After a very long wait, CentOS 6.0 is finally out. If you are developing code to be run on a CentOS web server this is very good news. The CentOS 5 packages were horribly out-of-date for those of us using open source scientific packages. To ensure that your development environment is the same as your soon-to-be-upgraded server environment you will want to install CentOS 6.0 as a virtual machine on your desktop. This post describes the process on an iMac.
(See Running Ubuntu on an iMac for the same process with Ubuntu.)
Here is the setup we’re starting with:
- 27″ iMac w/ 3.06 GHz Intel Core 2 Duo, 4GB 1067 MHz RAM
- Mac OS X 10.6.8
- VMware Fusion 3.1.3
The following step-by-step process worked without a hitch:
1) Install VMware Fusion. You can purchase VMware Fusion online or sign up for a 30-day free trial. If you buy it from a retail store be sure to get the latest update after installation.
- LiveCD (684M) — to be run from a CD
- LiveDVD (1.6G) — to be run from a DVD
- bin-DVD (4.4G) — full GUI version with many packages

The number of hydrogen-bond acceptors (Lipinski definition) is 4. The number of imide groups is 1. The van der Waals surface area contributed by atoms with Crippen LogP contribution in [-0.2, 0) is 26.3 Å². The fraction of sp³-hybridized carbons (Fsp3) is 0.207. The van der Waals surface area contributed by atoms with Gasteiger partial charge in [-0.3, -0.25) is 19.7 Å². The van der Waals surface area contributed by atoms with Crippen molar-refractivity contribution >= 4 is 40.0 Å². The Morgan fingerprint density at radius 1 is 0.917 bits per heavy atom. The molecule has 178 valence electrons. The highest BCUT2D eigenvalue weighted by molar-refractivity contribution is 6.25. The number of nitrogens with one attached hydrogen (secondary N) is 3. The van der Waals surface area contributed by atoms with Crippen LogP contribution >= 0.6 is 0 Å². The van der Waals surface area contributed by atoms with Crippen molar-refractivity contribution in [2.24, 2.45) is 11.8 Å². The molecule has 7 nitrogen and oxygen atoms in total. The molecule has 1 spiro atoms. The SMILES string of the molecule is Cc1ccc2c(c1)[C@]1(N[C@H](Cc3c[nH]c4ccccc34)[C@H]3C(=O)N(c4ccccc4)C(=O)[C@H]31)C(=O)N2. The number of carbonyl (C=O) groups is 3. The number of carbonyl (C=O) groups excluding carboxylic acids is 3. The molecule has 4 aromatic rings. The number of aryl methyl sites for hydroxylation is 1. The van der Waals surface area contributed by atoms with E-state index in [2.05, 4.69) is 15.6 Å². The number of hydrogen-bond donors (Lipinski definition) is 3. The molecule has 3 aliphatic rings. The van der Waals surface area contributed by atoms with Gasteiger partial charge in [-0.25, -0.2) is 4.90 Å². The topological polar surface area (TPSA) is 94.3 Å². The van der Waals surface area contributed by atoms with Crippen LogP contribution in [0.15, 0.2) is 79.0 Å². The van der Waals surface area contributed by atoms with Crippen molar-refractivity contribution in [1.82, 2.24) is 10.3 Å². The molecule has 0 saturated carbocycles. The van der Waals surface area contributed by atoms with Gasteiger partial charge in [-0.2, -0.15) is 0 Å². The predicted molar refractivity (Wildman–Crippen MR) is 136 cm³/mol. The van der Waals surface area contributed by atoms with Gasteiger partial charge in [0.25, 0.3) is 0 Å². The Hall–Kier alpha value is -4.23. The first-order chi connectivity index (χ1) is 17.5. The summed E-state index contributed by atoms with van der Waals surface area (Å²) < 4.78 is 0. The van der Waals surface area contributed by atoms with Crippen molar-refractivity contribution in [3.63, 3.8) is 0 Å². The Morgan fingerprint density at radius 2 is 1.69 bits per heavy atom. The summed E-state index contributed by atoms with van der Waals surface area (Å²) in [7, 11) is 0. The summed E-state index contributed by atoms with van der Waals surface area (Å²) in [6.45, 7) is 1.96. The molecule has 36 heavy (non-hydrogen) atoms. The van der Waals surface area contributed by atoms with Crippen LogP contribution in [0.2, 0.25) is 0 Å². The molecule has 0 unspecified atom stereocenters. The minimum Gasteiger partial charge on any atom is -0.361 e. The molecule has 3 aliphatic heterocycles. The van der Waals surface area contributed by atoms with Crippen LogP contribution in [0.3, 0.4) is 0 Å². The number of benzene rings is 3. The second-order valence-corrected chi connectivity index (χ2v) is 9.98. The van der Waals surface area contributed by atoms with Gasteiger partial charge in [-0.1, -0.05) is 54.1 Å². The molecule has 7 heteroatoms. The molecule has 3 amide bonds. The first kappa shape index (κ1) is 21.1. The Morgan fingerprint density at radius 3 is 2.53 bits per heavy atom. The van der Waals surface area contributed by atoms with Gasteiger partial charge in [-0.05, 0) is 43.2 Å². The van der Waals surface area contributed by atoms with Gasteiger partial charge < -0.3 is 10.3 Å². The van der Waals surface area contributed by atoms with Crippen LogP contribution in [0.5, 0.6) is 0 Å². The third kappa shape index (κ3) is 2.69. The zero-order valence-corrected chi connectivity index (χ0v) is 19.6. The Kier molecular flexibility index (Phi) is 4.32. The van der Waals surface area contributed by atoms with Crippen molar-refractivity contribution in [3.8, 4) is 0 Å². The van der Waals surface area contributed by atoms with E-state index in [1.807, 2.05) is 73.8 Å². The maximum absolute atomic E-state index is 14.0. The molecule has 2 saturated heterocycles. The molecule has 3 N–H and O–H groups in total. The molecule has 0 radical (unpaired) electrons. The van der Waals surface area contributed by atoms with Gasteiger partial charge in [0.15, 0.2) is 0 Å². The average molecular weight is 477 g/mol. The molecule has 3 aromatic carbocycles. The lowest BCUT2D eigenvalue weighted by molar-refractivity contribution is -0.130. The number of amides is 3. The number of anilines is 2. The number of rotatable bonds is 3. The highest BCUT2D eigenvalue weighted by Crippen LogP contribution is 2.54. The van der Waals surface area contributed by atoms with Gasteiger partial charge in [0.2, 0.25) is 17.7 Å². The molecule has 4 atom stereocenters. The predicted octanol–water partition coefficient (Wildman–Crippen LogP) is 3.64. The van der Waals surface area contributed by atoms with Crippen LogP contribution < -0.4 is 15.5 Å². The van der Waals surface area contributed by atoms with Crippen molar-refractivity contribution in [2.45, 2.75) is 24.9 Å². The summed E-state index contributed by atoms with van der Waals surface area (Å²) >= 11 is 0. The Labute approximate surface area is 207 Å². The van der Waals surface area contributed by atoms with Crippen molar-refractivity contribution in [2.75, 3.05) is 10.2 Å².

- minimal (257M) — minimal server version
- netinstall (173M) — super-minimal version
For a full desktop environment, install bin-DVD.
Being curious, we first started a direct download of the 4.4 Gb .iso file and saw download speeds of ~450 KB/sec. To improve download speeds you can install BitTorrent. It installed without a hitch on the iMac and resulted in download speeds of 650-720 KB/sec, a 50% improvement, bringing the total download time to around 2 hours. (Now is a good time to finish the reading material you skipped in step zero.)
3) Once downloading is complete it’s time to create a new virtual machine. Start up VMware Fusion and use the New Virtual Machine Assistant (File -> New). Just direct it to the CentOS-6.0-i386-bin-DVD.iso image file you just downloaded.
4) Follow the instructions in the New Virtual Machine Assistant. Accept the automatically chosen operating system and select Easy Install.
5) Here’s what we have for default settings. You can always give the virtual machine more memory after installation.
6) VMware Fusion will crunch for a while, creating a virtual machine from your CD image file and installing all the packages but will eventually display the login screen below.
7) When you go to log on to your new virtual CentOS system, the initial login information will be the same as your Mac login.
That’s all there is to it. Now you can develop new web services using the latest software.